Artefact of the month - October 2008
Obaysch, photographed by Frederick York, circa 1870.
Obaysch was captured near an island in the Nile from which he took his name. After wintering in Cairo, where it is said he occasioned a noticeable shortage of milk, he arrived in London on 25 May 1850, thus becoming the first hippo to reach Europe’s shores since the days of the Roman Empire.
Despite lacking the engaging appearance and nature normally associated with Zoo stars, he quickly became the rage of London. Queen Victoria inspected him shortly after his arrival and, somewhat strangely, compared his swimming to that of a porpoise.
In 1854, a female, Adhela, joined him and it was hoped that they might breed. She, in common with many female hippos, was the dominant partner of the pair.
Obaysch, however cowed he may have been by his mate, was very ferocious with human beings. In 1860 he escaped from the hippo enclosure. The solution adopted by the newly appointed Superintendent, Abraham Dee Bartlett, was simple. He induced a keeper the hippo particularly hated to show himself to Obaysch and then run back into the enclosure and up a ladder out of harm’s way. The hippo followed him in the gate was slammed behind him.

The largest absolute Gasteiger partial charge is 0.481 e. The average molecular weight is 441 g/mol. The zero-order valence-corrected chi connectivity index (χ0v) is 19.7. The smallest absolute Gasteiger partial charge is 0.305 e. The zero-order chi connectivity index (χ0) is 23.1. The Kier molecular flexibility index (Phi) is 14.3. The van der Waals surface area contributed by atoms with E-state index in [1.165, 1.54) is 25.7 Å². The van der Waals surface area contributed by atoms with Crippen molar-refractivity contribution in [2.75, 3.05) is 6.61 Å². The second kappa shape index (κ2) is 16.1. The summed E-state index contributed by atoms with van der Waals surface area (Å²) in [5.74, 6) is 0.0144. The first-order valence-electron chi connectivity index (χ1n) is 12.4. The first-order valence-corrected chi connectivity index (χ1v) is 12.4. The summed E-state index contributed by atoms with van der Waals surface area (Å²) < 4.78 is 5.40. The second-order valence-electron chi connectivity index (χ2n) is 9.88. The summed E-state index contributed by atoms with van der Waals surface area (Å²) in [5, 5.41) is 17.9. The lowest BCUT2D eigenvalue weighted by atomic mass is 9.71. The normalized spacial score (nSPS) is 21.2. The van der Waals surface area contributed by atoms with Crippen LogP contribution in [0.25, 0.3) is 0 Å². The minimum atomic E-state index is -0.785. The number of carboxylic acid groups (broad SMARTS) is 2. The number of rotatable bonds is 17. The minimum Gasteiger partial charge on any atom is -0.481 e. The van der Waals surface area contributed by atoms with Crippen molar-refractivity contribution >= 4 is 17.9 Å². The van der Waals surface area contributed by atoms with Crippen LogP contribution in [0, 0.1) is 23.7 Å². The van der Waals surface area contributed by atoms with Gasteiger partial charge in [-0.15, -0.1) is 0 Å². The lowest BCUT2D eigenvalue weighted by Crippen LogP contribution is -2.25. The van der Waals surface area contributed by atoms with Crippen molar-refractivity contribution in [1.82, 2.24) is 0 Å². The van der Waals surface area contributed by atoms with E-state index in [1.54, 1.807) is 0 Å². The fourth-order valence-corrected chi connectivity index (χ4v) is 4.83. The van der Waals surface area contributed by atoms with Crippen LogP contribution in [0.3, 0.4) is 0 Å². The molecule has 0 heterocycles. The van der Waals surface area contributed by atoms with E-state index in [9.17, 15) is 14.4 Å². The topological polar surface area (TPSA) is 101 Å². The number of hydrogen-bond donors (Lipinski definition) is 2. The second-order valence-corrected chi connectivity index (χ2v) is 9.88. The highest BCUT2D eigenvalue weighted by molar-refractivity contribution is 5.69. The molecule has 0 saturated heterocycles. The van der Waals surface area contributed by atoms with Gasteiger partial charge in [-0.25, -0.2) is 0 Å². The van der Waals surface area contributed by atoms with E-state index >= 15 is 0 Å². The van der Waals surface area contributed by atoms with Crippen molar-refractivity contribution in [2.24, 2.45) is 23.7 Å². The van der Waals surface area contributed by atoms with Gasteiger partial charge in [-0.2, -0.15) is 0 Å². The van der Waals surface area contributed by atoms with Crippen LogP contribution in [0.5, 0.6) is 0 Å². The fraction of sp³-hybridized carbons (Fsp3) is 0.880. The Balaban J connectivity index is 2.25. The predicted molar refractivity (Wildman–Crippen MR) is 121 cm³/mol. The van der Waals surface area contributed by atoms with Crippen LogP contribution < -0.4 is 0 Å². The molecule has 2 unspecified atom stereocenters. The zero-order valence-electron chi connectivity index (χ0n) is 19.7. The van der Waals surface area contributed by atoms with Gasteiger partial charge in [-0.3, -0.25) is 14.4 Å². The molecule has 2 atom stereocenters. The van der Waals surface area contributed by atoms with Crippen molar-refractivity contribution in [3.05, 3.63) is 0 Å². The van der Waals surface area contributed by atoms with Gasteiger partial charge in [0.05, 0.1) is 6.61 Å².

In 1871, Obaysch fathered London Zoo’s first baby hippo. It did not survive. But in 1872, two more were born and the second of these, named Guy Fawkes because of its birthday (although subsequently discovered to be a female), became the first captive-bred hippo to be reared by its mother. Obaysch died in 1878, while his hardly less popular daughter survived until 1908.
The photograph of Obaysch was taken by Frederick York in the 1870's. You can purchase a copy of this, and other fascinating pictures from the past and present, by visiting the ZSL Print Store (unfortunately currently unavailable).
Today there are an estimated 125,000 to 150,000 hippos remaining throughout Sub-Saharan Africa, of which Zambia (40,000) and Tanzania (20,000-30,000) have the largest populations. They are still threatened by poaching for their meat and ivory canine teeth, and by habitat loss.
‘Victorian England’s Hippomania’ by Nina Root
Natural History 1993, Vol. 102, (2), pp.34-39